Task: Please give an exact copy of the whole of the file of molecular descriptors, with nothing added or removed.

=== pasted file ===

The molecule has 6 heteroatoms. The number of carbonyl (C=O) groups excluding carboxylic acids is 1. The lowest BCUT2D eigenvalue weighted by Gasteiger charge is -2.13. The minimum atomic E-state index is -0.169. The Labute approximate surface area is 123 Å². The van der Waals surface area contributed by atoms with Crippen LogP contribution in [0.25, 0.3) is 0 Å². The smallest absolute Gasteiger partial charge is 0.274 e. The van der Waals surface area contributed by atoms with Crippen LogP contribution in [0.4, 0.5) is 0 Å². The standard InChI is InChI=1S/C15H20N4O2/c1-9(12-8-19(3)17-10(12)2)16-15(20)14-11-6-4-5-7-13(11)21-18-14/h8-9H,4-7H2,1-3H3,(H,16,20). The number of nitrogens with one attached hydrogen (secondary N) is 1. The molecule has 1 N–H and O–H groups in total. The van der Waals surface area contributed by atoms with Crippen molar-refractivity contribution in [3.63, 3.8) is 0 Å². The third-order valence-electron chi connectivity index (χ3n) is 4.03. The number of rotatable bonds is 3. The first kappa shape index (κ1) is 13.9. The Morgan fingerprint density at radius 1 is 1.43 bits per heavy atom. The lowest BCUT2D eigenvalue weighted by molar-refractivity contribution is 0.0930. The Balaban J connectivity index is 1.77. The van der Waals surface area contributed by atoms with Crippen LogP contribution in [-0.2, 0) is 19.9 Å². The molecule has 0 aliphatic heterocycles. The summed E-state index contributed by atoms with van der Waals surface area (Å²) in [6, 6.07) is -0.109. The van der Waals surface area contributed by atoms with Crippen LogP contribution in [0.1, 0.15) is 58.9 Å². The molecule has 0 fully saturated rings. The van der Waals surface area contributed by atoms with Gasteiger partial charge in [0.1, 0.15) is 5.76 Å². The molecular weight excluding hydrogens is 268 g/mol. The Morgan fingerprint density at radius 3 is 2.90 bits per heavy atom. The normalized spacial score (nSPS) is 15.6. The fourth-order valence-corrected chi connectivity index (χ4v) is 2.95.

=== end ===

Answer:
The molecule has 6 heteroatoms. The number of carbonyl (C=O) groups excluding carboxylic acids is 1. The lowest BCUT2D eigenvalue weighted by Gasteiger charge is -2.13. The minimum atomic E-state index is -0.169. The Labute approximate surface area is 123 Å². The van der Waals surface area contributed by atoms with Crippen LogP contribution in [0.25, 0.3) is 0 Å². The smallest absolute Gasteiger partial charge is 0.274 e. The van der Waals surface area contributed by atoms with Crippen LogP contribution in [0.4, 0.5) is 0 Å². The standard InChI is InChI=1S/C15H20N4O2/c1-9(12-8-19(3)17-10(12)2)16-15(20)14-11-6-4-5-7-13(11)21-18-14/h8-9H,4-7H2,1-3H3,(H,16,20). The number of nitrogens with one attached hydrogen (secondary N) is 1. The molecule has 1 N–H and O–H groups in total. The van der Waals surface area contributed by atoms with Crippen molar-refractivity contribution in [3.63, 3.8) is 0 Å². The third-order valence-electron chi connectivity index (χ3n) is 4.03. The number of rotatable bonds is 3. The first kappa shape index (κ1) is 13.9. The Morgan fingerprint density at radius 1 is 1.43 bits per heavy atom. The lowest BCUT2D eigenvalue weighted by molar-refractivity contribution is 0.0930. The Balaban J connectivity index is 1.77. The van der Waals surface area contributed by atoms with Crippen LogP contribution in [-0.2, 0) is 19.9 Å². The molecule has 0 aliphatic heterocycles. The summed E-state index contributed by atoms with van der Waals surface area (Å²) in [6, 6.07) is -0.109. The van der Waals surface area contributed by atoms with Crippen LogP contribution in [0.1, 0.15) is 58.9 Å². The molecule has 0 fully saturated rings. The van der Waals surface area contributed by atoms with Gasteiger partial charge in [0.1, 0.15) is 5.76 Å². The molecular weight excluding hydrogens is 268 g/mol. The Morgan fingerprint density at radius 3 is 2.90 bits per heavy atom. The normalized spacial score (nSPS) is 15.6. The fourth-order valence-corrected chi connectivity index (χ4v) is 2.95.